A breathtaking 21 stories above downtown Los Angeles, Takami Sushi & Robata Restaurant gives guests views of the glittering city lights below. But Executive Chef Stan Ota’s gaze, however, never leaves the chopping boards and plates in front of him. Each maki roll and fresh-seafood dish he creates is born out of a lifetime of experience spent cooking Japanese- and French-style food. His cooking has garnered recognition from many trained palates, including British food critic Jay Rayner who put Ota’s restaurant on his list of where to find the world’s best foods.
In addition to seafood such as lobster rolls and lemon-albacore rolls, the extensive menu boasts a wide selection of fine robata, from filet mignon to baby lamp chops. Beyond these printed offerings, Ota also performs a feat of Japanese cookery called Omakase–which translates literally to “I’ll leave it to you”– improvising a five-course menu based upon the fresh-market ingredients gathered that day. To compliment meals, Ota puts an equal amount of thought into his cocktail list, which features exciting blends of liquors and spices. These drinks include lychee-infused mojitos, white-tea-rose martinis, and the Serrano kiss, spiced gin and lime with muddled Serrano chili.
Diners might default to tapas bars when seeking out small plates, but there’s one more term that should be added to their search: izakaya. This is the name for Japanese eateries that churn out “pub-style small plates,” according to the Los Angeles Business Journal; Itacho is one such eatery. Its menu is filled with shareable options, such as steamed clams in an asari-butter broth, seaweed marinated with vegetables, and agedashi tofu, deep-fried cubes that dip into flavorful sauces or into customers’ pockets should they want leftovers. The reviewer from the Journal also lauded the restaurant’s simple-yet-tasty selection of sushi, and, after finishing her meal, said, “[my] only regret is that [I] have not sampled more of the menu.”
When one steps inside, Geisha House "can feel like another planet," says the Los Angeles Times. A self-described "surreal, high-class brothel," Geisha House pays homage to Japan's late-night history and adds modern twists such as backlit neon panels in sultry shades of red and pink. A curved mezzanine grants a bird's-eye view of candlelit tables crowned with specialty rolls full of burdock root, tempura flakes, torched lobster, and other adventurous ingredients. Chatter emanates from a 50-foot sake bar serving the Japanese rice liquor straight or poured into specialty cocktails, sips of which flank bites of carpaccio, mongolian lamb chops, and udon noodles in fragrant broths. A lively dance floor invites diners to remember the simple joy of motion and lets method actors cast as sprinklers fit in.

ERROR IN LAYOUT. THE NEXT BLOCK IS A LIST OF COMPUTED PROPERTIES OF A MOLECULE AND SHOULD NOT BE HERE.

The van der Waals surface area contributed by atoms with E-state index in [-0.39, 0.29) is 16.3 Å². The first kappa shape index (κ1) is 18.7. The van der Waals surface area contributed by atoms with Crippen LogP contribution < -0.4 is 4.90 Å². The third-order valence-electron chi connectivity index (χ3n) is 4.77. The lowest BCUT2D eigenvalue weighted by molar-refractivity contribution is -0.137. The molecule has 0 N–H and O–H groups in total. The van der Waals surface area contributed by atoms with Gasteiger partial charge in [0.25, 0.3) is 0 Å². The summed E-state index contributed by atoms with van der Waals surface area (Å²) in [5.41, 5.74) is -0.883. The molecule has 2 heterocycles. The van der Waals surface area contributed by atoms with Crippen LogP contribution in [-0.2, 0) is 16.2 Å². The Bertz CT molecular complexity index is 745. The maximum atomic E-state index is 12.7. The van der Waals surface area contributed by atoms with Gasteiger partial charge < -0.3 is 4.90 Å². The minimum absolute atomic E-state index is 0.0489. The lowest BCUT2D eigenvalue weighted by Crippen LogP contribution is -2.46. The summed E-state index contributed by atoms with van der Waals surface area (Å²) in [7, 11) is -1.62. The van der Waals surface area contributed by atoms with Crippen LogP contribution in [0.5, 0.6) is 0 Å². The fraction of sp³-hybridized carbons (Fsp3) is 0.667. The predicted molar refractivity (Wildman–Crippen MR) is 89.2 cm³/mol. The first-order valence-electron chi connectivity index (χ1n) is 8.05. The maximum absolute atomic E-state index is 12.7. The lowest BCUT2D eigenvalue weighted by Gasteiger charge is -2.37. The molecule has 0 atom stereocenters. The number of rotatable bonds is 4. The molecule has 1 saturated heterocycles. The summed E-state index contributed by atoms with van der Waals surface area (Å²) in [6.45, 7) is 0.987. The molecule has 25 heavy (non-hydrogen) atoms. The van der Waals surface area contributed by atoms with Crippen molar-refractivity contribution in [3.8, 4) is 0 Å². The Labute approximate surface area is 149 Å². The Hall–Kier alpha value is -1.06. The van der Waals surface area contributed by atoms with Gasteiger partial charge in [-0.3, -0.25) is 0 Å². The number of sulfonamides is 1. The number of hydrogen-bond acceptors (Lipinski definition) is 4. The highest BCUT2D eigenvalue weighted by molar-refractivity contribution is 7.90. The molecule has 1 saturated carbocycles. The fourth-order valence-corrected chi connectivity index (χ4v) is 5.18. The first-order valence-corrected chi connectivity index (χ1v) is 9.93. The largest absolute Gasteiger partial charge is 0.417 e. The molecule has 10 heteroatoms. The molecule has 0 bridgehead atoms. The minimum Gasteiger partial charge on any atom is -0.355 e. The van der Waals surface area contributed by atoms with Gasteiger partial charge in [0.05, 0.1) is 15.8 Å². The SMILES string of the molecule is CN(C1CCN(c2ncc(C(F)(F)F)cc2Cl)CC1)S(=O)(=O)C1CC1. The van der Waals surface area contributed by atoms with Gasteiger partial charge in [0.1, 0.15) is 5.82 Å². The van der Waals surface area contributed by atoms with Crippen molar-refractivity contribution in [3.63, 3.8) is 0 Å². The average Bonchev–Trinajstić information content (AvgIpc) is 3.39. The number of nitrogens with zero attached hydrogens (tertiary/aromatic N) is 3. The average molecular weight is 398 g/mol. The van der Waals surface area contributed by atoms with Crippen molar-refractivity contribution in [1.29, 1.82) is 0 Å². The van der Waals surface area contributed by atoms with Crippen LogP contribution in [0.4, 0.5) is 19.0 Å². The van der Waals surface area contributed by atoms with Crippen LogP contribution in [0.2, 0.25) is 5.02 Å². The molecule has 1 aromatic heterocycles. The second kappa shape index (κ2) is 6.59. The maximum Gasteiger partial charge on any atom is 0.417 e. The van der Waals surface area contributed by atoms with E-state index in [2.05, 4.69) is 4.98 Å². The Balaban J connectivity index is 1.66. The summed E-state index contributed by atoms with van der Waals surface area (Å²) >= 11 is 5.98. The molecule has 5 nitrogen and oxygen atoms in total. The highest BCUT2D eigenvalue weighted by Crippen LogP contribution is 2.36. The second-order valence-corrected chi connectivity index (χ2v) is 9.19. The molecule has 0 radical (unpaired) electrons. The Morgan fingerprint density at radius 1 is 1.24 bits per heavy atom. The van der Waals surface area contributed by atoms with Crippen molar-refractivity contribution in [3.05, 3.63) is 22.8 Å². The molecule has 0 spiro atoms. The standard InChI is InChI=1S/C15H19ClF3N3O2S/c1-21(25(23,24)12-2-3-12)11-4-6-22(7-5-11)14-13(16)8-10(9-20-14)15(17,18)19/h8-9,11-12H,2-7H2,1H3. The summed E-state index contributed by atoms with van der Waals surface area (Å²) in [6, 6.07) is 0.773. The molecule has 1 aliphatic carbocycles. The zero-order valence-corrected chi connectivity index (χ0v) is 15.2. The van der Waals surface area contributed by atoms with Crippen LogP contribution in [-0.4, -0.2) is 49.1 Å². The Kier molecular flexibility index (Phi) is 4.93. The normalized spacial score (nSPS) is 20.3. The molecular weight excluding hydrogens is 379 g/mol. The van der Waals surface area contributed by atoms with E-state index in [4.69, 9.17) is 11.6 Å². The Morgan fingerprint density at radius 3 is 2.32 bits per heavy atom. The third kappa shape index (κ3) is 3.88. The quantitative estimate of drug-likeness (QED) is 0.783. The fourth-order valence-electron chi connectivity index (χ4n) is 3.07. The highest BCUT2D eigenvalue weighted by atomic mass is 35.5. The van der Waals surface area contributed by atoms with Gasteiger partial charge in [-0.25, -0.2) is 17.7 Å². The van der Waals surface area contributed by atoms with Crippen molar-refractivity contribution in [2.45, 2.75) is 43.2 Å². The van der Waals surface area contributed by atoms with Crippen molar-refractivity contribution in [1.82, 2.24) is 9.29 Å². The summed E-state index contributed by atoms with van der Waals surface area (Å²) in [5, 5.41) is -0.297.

Chef Kenny Yamada crafts a menu of sushi and Japanese cuisine at R23, an arty little restaurant hidden away in an old railroad building a few blocks from Little Tokyo. His extensive inventory of fish assumes the form of both sashimi slices and maki rolls and includes several cuts of tuna, sea urchin, whole scallop, and octopus. Grilled black cod and steak with ponzu sauce number among the chef's cooked creations, and sake, Sapporo, and soju cocktails can be found behind the bar. R23's gallery-like ambiance suits its location in the Arts District. Large paintings hang from the walls and, most notably, compressed-cardboard chairs designed by Frank Gehry keep diners' bottoms off the floor.
In a city teeming with wildly popular restaurants bearing prolific wait lists, Asanebo is a breath of fresh air. This relatively undiscovered strip-mall joint, though tastefully decorated, puts its delicate Japanese dishes at the forefront of its efforts—it snagged a Michelin star, after all. Maki is on the menu, but Asanebo specializes in the cuisine's other forms, including artful slices of sashimi and hot dishes in creative forms. Spanish mackerel, red snapper, and yellowtail adorn plates in fresh arrangements and even fresher cuts: says Gayot, "If something is not perfect, they'll leave it at the fish market rather than compromise their standards." Meanwhile, from the kitchen, platters of grilled Chilean sea bass drizzled with a creamy pepper sauce and tempura-fried soft-shell crab in ponzu butter remind diners that the best Japanese dishes don't just come raw. At the bar, Asanebo stocks its shelves with numerous forms of sake. There's Junmai, a naturally pure sake, and the extra-smooth Dai-Ginjo made from ultra-refined rice. The restaurant also features a sweet and creamy unfiltered version, along with a top-shelf bottle of aged sake that'll cost you $600 and three hours hard labor in a rice paddy. The beer menu is just as refined with premium Japanese drafts and California wines.